Climate is a decisive factor when it comes to choosing the right strain to grow outdoors. If you’re lucky to live in a warm and sunny area, your options are practically endless because cannabis plants love the sun.
Nonetheless, heat and humidity (or the lack of it) are also factors which can hinder the development of any crop. Therefore, if you live in a tropical or arid region, you also need to know which varieties are better suited to that type of environment.
Something you quickly learn when you grow or even consume cannabis… is that every strain is unique. Each variety has individual characteristics that not only produce a specific range of aromas, flavours, and effects, but also lead to different growing styles. Some may deal better with high humidity, while others benefit from drier air. Some like higher temperatures than usual, whereas others are more resistant to the cold.
For many outdoor growers, a warm and sunny climate may seem the perfect environment to plant cannabis, as it lets you grow regular or feminised seeds all year round, or even obtain several successive crops of autoflowering seeds. But for a plant that loves water as much as cannabis does, growing in warm climates can also be challenging.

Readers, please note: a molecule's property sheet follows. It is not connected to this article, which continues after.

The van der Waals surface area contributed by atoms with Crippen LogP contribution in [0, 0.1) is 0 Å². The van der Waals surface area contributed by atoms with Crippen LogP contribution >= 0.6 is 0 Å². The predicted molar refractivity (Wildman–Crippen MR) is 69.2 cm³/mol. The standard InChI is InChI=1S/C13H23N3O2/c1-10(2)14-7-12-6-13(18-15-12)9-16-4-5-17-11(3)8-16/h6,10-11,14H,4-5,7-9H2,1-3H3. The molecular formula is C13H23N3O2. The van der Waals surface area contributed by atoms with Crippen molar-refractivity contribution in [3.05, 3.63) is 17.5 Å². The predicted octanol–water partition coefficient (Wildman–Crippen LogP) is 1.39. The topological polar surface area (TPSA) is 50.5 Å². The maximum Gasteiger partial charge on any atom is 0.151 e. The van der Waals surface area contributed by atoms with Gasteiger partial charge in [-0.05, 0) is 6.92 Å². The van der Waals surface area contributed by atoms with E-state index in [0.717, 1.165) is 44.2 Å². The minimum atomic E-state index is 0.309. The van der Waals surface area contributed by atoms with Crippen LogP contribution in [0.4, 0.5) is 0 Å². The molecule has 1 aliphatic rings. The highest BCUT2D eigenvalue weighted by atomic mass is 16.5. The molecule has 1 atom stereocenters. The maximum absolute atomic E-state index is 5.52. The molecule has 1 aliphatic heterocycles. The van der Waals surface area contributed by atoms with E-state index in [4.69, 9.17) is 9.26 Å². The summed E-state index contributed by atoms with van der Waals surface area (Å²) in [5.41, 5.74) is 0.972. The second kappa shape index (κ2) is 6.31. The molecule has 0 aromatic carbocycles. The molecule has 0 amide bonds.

Temperature is one of the main parameters that affect the growth pattern and yielding capacity of cannabis (with the ideal growing temperature being around 23-25°C). As temperature rises beyond these optimum levels, it becomes increasingly difficult for the plant’s biochemistry to function properly, which leads to a slow decline in the plant’s health and development.
Indoors, many growers consider that temperatures between 26 and 29°C are already very high, with 30°C being the absolute limit (and only if this temperature is reached intermittently, and with emergency measures taken to tackle it). Outdoors, however, cannabis plants can endure temperatures of over 35°C in mid-summer, and that’s really when growth becomes exceedingly difficult.